Thursday, August 9, 2012

Turning From My Faith: The Fallout

In an earlier post in this series, I mentioned a group of friends I made through Livejournal, an online journaling/blogging site.  Over the years there I had many friends but a core group of 10-15 women that I became very close to. Most of them are Christian and this connection between us was strong. I leaned on them, they leaned on me. We encouraged each other, prayed for each other, discussed spiritual concepts, things going on in our families, our churches, at work, personal struggles.

A few years ago we all began spending less time online at Livejournal. Facebook took over (as did Twitter for some of us) or we just didn’t hang out online anywhere the way we used to. People were having kids, getting married, changing jobs, moving to new cities and states. Life got in the way of being online, you know? So we all drifted a bit. It wasn’t as though we liked each other less – we just didn’t spend as much “time” with each other. Most of us became friends on Facebook and ended up posting short things about our lives rather than writing long Livejournal entries.

Probably because of this space we’d all given each other, it wasn’t as obvious to others that I had been drifting with my spiritual beliefs. I wasn’t writing about it in Livejournal and I certainly wasn’t talking about it on Facebook. A few friends might have wondered, but my guess is they assumed I was just going through a period of stagnation, which happens to everyone of faith.

When I finally did make the announcement that I didn’t think I believed in Christianity any longer, that I wasn’t sure where this was leading – it was a big shock. It was very painful and concerning for my friends, and I understand why. Our Christian beliefs tell us that those without salvation will spend eternity separated from God. That’s how I always pictured it, at least. I never worried too much about burning in the fires of hell as I believed that imagery was used to scare people into belief, and that’s not what my faith was about. My faith was about love and service, grace and forgiveness, mercy and sacrifice. Not fear and threat of torment. For those who never believed in heaven or hell, it may be difficult to understand the concern of having a loved one spend eternity apart from God.

The way I was taught, everything good comes from God. Nothing impure, evil, wrong, bad, negative can reside in his presence – his presence is so holy that it cannot tolerate anything unholy. So spending eternity with God means spending an eternity in the presence of everything good. To be separated from God means to be separated from ANYTHING good. Hope, love, comfort, happiness, success, forgiveness, mercy, truth – none of that resides in the space that is separated from God. This is what’s scary about not being saved – never having any of those wonderful things around you, in your consciousness, in your life, in your existence – forever. Never even having hope that one day it might change.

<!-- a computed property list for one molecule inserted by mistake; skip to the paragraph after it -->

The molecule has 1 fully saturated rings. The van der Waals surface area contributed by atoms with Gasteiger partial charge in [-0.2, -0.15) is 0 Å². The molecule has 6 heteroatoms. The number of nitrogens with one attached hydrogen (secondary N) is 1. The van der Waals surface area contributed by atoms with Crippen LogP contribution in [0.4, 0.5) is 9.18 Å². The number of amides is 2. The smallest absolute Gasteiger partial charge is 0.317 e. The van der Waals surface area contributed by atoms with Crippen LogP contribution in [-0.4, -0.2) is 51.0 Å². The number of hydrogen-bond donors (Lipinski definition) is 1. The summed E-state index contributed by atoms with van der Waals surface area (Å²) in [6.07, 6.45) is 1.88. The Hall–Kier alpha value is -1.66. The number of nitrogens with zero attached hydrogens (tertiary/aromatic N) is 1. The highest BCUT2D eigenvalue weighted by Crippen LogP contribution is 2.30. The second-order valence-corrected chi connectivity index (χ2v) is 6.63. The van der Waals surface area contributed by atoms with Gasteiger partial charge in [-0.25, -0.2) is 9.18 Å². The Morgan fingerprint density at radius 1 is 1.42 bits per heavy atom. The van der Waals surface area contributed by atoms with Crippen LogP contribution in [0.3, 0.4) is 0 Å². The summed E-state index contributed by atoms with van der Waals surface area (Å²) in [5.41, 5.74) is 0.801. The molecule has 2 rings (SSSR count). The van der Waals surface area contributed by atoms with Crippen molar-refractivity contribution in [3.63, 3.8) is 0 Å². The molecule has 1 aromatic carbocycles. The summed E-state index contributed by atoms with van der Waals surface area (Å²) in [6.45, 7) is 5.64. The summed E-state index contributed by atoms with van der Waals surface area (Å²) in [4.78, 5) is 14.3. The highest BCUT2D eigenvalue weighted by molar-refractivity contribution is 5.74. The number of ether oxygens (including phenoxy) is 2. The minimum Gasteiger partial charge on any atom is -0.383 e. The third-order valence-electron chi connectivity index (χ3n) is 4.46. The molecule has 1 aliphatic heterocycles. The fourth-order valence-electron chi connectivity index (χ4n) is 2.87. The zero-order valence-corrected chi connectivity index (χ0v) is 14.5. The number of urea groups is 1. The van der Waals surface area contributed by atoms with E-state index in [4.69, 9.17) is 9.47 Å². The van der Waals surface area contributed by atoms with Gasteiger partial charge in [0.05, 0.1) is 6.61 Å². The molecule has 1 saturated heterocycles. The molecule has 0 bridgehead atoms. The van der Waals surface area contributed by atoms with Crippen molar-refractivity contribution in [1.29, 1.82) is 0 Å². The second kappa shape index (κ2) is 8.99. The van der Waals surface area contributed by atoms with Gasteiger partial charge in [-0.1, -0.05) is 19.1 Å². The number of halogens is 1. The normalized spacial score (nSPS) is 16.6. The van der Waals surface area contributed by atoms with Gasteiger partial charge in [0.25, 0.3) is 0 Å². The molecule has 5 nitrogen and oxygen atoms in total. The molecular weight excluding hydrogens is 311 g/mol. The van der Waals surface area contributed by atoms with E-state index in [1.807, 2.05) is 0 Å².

It broke my heart all the time, thinking of people I loved who would never know this goodness, thinking of them spending eternity without hope. Separated from God, separated from me. This is what drives many Christians to spread the “good news”. Not concern over how many people they “led to the Lord”, like notches on a belt – concern over what that person, possibly a stranger, would endure for eternity if separated from God. A love for everyone, or at least an attempt to have love for everyone, and wanting the very best for them. Forever.

So yeah, I absolutely understand why it hurt my friends, why it shocked them, why they were worried.

Having said that, it was painful to hear them say they felt I needed to get back in church so I could be influenced by other Christians, by the Word. It was painful to hear them worry about how this would impact our relationship. It was painful to know that they thought (and hoped) this was just a stage of doubt I was experiencing.

I don’t think there was any way it could not be painful, though. No one was cruel, no one was thoughtless. It’s understandable that they were surprised and hurt and worried. I suppose if they had all said, “No big deal, Ashley. I have no questions or concerns.” I would have been the surprised one.

I haven’t told many other people. Mostly those who I’m not very close to, people who didn’t know me that way. A few Christians I know as acquaintances have offered suggestions of scripture or books to read. The thing is, I’m not a brand new Christian. I studied theology and ecclesiology for years, albeit informally. I used to be the person giving suggestions to others who were experiencing doubt. I know it’s an issue of pride with me, but it does seriously bug me when people assume I just haven’t read the right Bible verse, or heard the right sermon, or considered XYZ spiritual concept. I have. I have. All the months leading up to my “coming out”, and all the months since, I have gone over this in my head, I’ve talked about it with others. I’ve read the Bible. I’ve prayed. I’ve looked up articles and books on doubt. I KNOW ALL THE ANSWERS THAT WE ON EARTH HAVE TO OFFER AND THEY ARE STILL INSUFFICIENT TO ME.

I’ve met a few people who have similarly been devout and turned away from the faith, but most of the people I know who have turned away weren’t very devout in the first place. I’m scared for certain family members to find out – some because I know they’ll go through the same hurt and worry as my friends, some because I know they will never stop preaching to me once they find out, and they will blame any issues in my life on my lack of faith.

Telling people of faith that you have given up the faith is not easy.

Tomorrow: My Future In Faith

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